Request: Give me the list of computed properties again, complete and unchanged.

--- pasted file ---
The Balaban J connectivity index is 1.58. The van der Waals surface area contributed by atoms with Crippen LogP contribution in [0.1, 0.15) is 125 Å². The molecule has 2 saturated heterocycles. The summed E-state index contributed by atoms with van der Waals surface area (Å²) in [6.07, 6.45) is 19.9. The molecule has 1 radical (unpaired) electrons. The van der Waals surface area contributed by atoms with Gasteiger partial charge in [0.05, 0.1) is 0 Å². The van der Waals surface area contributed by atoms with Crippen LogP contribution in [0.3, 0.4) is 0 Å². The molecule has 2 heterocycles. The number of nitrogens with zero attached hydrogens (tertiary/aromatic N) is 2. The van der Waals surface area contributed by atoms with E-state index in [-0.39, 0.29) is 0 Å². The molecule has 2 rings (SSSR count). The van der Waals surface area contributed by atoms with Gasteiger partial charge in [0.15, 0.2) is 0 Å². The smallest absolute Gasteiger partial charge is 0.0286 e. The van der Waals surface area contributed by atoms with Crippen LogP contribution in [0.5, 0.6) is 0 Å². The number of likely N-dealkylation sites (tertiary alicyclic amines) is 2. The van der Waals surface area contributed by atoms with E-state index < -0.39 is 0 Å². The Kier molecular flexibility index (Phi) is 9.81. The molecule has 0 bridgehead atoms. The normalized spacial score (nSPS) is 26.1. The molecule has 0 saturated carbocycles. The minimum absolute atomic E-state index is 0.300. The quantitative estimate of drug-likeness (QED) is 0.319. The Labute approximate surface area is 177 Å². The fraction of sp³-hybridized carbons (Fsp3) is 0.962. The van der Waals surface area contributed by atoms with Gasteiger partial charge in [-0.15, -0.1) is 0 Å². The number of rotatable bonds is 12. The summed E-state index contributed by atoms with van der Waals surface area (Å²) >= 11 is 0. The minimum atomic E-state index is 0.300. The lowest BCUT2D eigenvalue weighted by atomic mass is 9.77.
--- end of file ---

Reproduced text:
The Balaban J connectivity index is 1.58. The van der Waals surface area contributed by atoms with Crippen LogP contribution in [0.1, 0.15) is 125 Å². The molecule has 2 saturated heterocycles. The summed E-state index contributed by atoms with van der Waals surface area (Å²) in [6.07, 6.45) is 19.9. The molecule has 1 radical (unpaired) electrons. The van der Waals surface area contributed by atoms with Gasteiger partial charge in [0.05, 0.1) is 0 Å². The van der Waals surface area contributed by atoms with Crippen LogP contribution in [0.3, 0.4) is 0 Å². The molecule has 2 heterocycles. The number of nitrogens with zero attached hydrogens (tertiary/aromatic N) is 2. The van der Waals surface area contributed by atoms with E-state index in [-0.39, 0.29) is 0 Å². The molecule has 2 rings (SSSR count). The van der Waals surface area contributed by atoms with Gasteiger partial charge in [0.15, 0.2) is 0 Å². The smallest absolute Gasteiger partial charge is 0.0286 e. The van der Waals surface area contributed by atoms with Crippen LogP contribution in [0.5, 0.6) is 0 Å². The number of likely N-dealkylation sites (tertiary alicyclic amines) is 2. The van der Waals surface area contributed by atoms with E-state index < -0.39 is 0 Å². The Kier molecular flexibility index (Phi) is 9.81. The molecule has 0 bridgehead atoms. The normalized spacial score (nSPS) is 26.1. The molecule has 0 saturated carbocycles. The minimum absolute atomic E-state index is 0.300. The quantitative estimate of drug-likeness (QED) is 0.319. The Labute approximate surface area is 177 Å². The fraction of sp³-hybridized carbons (Fsp3) is 0.962. The van der Waals surface area contributed by atoms with Gasteiger partial charge in [-0.15, -0.1) is 0 Å². The number of rotatable bonds is 12. The summed E-state index contributed by atoms with van der Waals surface area (Å²) >= 11 is 0. The minimum atomic E-state index is 0.300. The lowest BCUT2D eigenvalue weighted by atomic mass is 9.77.